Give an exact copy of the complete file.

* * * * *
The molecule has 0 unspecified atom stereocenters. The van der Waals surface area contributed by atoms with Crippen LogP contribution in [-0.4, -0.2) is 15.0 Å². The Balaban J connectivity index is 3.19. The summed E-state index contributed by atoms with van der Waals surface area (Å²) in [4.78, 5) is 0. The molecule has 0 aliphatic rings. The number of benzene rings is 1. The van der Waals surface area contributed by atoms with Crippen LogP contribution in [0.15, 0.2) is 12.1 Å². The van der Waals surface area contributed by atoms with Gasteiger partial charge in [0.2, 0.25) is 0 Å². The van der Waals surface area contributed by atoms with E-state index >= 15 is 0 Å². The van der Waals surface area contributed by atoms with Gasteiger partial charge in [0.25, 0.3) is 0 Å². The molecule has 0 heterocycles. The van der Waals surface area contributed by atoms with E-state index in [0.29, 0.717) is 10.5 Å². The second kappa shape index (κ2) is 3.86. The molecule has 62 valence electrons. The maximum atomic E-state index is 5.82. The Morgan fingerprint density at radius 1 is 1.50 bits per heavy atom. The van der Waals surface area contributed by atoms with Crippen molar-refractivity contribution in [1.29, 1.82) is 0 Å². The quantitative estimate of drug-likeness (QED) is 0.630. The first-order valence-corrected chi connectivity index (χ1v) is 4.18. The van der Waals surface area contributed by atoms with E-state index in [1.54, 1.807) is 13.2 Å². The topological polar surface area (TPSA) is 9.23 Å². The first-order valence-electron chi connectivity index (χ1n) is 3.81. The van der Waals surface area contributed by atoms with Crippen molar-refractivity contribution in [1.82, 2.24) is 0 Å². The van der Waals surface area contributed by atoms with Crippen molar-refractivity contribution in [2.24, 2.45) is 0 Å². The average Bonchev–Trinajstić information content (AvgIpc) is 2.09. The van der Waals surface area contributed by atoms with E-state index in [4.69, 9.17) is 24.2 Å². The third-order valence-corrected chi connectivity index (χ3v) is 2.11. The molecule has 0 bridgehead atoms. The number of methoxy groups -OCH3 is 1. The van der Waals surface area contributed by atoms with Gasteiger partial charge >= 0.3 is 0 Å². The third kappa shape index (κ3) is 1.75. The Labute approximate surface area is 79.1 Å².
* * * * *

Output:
The molecule has 0 unspecified atom stereocenters. The van der Waals surface area contributed by atoms with Crippen LogP contribution in [-0.4, -0.2) is 15.0 Å². The Balaban J connectivity index is 3.19. The summed E-state index contributed by atoms with van der Waals surface area (Å²) in [4.78, 5) is 0. The molecule has 0 aliphatic rings. The number of benzene rings is 1. The van der Waals surface area contributed by atoms with Crippen LogP contribution in [0.15, 0.2) is 12.1 Å². The van der Waals surface area contributed by atoms with Gasteiger partial charge in [0.2, 0.25) is 0 Å². The van der Waals surface area contributed by atoms with E-state index >= 15 is 0 Å². The van der Waals surface area contributed by atoms with Gasteiger partial charge in [0.25, 0.3) is 0 Å². The molecule has 0 heterocycles. The van der Waals surface area contributed by atoms with E-state index in [0.29, 0.717) is 10.5 Å². The second kappa shape index (κ2) is 3.86. The molecule has 62 valence electrons. The maximum atomic E-state index is 5.82. The Morgan fingerprint density at radius 1 is 1.50 bits per heavy atom. The van der Waals surface area contributed by atoms with Crippen molar-refractivity contribution in [1.29, 1.82) is 0 Å². The quantitative estimate of drug-likeness (QED) is 0.630. The first-order valence-corrected chi connectivity index (χ1v) is 4.18. The van der Waals surface area contributed by atoms with E-state index in [1.54, 1.807) is 13.2 Å². The topological polar surface area (TPSA) is 9.23 Å². The first-order valence-electron chi connectivity index (χ1n) is 3.81. The van der Waals surface area contributed by atoms with Crippen molar-refractivity contribution in [1.82, 2.24) is 0 Å². The van der Waals surface area contributed by atoms with Crippen molar-refractivity contribution in [2.24, 2.45) is 0 Å². The average Bonchev–Trinajstić information content (AvgIpc) is 2.09. The van der Waals surface area contributed by atoms with E-state index in [4.69, 9.17) is 24.2 Å². The third-order valence-corrected chi connectivity index (χ3v) is 2.11. The molecule has 0 bridgehead atoms. The number of methoxy groups -OCH3 is 1. The van der Waals surface area contributed by atoms with Gasteiger partial charge >= 0.3 is 0 Å². The third kappa shape index (κ3) is 1.75. The Labute approximate surface area is 79.1 Å².